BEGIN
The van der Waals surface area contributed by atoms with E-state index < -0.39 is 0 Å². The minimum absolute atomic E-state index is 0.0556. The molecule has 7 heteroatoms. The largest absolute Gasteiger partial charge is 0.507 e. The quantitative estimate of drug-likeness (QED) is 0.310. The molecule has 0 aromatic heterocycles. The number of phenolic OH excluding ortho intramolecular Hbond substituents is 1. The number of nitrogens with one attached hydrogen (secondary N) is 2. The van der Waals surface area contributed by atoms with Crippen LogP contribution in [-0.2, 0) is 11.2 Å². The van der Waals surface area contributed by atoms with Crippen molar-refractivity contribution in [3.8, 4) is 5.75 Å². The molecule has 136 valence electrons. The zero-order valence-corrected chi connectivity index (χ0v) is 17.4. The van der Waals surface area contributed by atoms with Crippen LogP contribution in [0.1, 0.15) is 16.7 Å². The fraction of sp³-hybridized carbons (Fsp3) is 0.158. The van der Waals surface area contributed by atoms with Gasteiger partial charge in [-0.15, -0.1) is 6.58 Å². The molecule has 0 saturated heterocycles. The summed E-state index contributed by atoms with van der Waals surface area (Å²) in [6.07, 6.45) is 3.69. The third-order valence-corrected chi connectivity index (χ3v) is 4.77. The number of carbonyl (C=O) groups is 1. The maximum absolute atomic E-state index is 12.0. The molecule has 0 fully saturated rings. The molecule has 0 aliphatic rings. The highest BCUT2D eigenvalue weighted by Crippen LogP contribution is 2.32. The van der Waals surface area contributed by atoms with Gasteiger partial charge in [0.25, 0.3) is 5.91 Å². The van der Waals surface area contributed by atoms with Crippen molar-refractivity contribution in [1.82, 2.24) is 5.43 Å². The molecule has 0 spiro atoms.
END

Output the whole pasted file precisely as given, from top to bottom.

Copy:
The van der Waals surface area contributed by atoms with E-state index < -0.39 is 0 Å². The minimum absolute atomic E-state index is 0.0556. The molecule has 7 heteroatoms. The largest absolute Gasteiger partial charge is 0.507 e. The quantitative estimate of drug-likeness (QED) is 0.310. The molecule has 0 aromatic heterocycles. The number of phenolic OH excluding ortho intramolecular Hbond substituents is 1. The number of nitrogens with one attached hydrogen (secondary N) is 2. The van der Waals surface area contributed by atoms with Crippen LogP contribution in [-0.2, 0) is 11.2 Å². The van der Waals surface area contributed by atoms with Crippen molar-refractivity contribution in [3.8, 4) is 5.75 Å². The molecule has 136 valence electrons. The zero-order valence-corrected chi connectivity index (χ0v) is 17.4. The van der Waals surface area contributed by atoms with Crippen LogP contribution in [0.1, 0.15) is 16.7 Å². The fraction of sp³-hybridized carbons (Fsp3) is 0.158. The van der Waals surface area contributed by atoms with Gasteiger partial charge in [-0.15, -0.1) is 6.58 Å². The molecule has 0 saturated heterocycles. The summed E-state index contributed by atoms with van der Waals surface area (Å²) in [6.07, 6.45) is 3.69. The third-order valence-corrected chi connectivity index (χ3v) is 4.77. The number of carbonyl (C=O) groups is 1. The maximum absolute atomic E-state index is 12.0. The molecule has 0 fully saturated rings. The molecule has 0 aliphatic rings. The highest BCUT2D eigenvalue weighted by Crippen LogP contribution is 2.32. The van der Waals surface area contributed by atoms with Gasteiger partial charge in [0.25, 0.3) is 5.91 Å². The van der Waals surface area contributed by atoms with Crippen molar-refractivity contribution in [1.82, 2.24) is 5.43 Å². The molecule has 0 spiro atoms.